7. This examination of the political gridlock raises yet more troubling questions: Why have reformers failed who had the democratic power to restructure government for the general welfare?  Why has this failure gone on for so long?  Why is this failure so profound that many have lost hope in the democratic process?  The answer is that whereas the Enlightenment grounded the ideal and the means on the proper truth-seeking process, successive generations of thinkers and managers have failed because they abandoned the process that is the focus of hypothesis #7.

  8. At the turn of the millennium, the world was making the same mistakes it had made a century before.  Not only were our leaders failing to seize the opportunity to unite in economic common purpose but also they were going backwards economically and backwards to new forms of violence. The sad record of the 20th century validates hypothesis #7, that global social progress has been retarded by persistent and egregious mistakes that should have been avoided by the correct truth-seeking process. The common denominators in all of these errors were ignorance and arrogance in the otherwise bright minds of sincere people who nevertheless lacked understanding of economics, the management of change, and the structure needed before freedoms can become functional.  Among the first agents of change to employ the correct truth-seeking process in order to reconfirm the ideal and specify the means ought to be the universities; this is hypothesis #8.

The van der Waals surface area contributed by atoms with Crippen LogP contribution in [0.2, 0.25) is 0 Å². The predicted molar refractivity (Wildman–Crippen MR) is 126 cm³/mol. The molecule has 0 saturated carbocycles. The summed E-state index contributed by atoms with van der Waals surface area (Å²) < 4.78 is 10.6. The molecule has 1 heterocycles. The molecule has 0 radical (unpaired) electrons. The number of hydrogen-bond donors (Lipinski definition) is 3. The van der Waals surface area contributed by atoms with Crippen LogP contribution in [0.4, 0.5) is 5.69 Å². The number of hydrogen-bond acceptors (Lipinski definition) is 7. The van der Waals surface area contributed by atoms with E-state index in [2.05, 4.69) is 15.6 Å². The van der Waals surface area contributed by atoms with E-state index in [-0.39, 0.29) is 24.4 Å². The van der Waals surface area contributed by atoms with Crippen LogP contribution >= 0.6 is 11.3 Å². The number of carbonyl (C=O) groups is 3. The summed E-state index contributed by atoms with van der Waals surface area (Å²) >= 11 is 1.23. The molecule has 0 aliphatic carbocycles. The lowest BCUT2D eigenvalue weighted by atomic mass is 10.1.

9. Enlightenment II is the long-term way to peace and plenty that will gain positive momentum with each generation of students and citizens. Other agents of change, people who can press for reform more rapidly, are to be found among institutional investors, the concern of hypothesis #9.

  10. The visible improvement in the lives of hundreds of millions of people will then set the stage for a steady reduction and eventual elimination of violence among people and nations. The United States is positioned to lead towards this economic common purpose and its promise of global social progress.  That ideal prospect, including cooperation with the United Nations in its mission to substitute law for violence, is the focus of hypothesis #10.


Ray CareyRay Carey